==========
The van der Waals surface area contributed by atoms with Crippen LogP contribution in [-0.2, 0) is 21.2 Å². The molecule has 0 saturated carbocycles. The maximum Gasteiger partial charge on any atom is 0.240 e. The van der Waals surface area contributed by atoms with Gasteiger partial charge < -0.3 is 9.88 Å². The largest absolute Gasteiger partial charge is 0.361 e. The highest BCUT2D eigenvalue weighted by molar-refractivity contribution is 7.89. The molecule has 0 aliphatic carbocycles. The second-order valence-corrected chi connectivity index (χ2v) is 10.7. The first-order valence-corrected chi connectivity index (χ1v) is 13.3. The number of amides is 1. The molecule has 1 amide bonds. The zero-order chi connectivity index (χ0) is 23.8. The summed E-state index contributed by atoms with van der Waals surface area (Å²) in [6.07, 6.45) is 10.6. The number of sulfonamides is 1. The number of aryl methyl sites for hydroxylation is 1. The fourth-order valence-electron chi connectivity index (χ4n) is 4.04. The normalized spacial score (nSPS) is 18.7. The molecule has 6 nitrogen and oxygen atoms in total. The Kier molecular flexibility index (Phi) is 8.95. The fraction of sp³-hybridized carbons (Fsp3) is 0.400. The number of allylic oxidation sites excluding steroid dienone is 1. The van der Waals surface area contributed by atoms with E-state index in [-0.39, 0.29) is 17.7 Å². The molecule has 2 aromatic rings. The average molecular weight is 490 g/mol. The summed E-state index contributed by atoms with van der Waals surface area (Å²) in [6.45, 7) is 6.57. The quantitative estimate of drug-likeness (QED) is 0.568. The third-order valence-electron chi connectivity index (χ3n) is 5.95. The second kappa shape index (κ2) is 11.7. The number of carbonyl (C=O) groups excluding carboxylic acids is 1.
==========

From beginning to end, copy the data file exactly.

The van der Waals surface area contributed by atoms with Crippen LogP contribution in [-0.2, 0) is 21.2 Å². The molecule has 0 saturated carbocycles. The maximum Gasteiger partial charge on any atom is 0.240 e. The van der Waals surface area contributed by atoms with Gasteiger partial charge < -0.3 is 9.88 Å². The largest absolute Gasteiger partial charge is 0.361 e. The highest BCUT2D eigenvalue weighted by molar-refractivity contribution is 7.89. The molecule has 0 aliphatic carbocycles. The second-order valence-corrected chi connectivity index (χ2v) is 10.7. The first-order valence-corrected chi connectivity index (χ1v) is 13.3. The number of amides is 1. The molecule has 1 amide bonds. The zero-order chi connectivity index (χ0) is 23.8. The summed E-state index contributed by atoms with van der Waals surface area (Å²) in [6.07, 6.45) is 10.6. The number of sulfonamides is 1. The number of aryl methyl sites for hydroxylation is 1. The fourth-order valence-electron chi connectivity index (χ4n) is 4.04. The normalized spacial score (nSPS) is 18.7. The molecule has 6 nitrogen and oxygen atoms in total. The Kier molecular flexibility index (Phi) is 8.95. The fraction of sp³-hybridized carbons (Fsp3) is 0.400. The number of allylic oxidation sites excluding steroid dienone is 1. The van der Waals surface area contributed by atoms with E-state index in [-0.39, 0.29) is 17.7 Å². The molecule has 2 aromatic rings. The average molecular weight is 490 g/mol. The summed E-state index contributed by atoms with van der Waals surface area (Å²) in [6.45, 7) is 6.57. The quantitative estimate of drug-likeness (QED) is 0.568. The third-order valence-electron chi connectivity index (χ3n) is 5.95. The second kappa shape index (κ2) is 11.7. The number of carbonyl (C=O) groups excluding carboxylic acids is 1.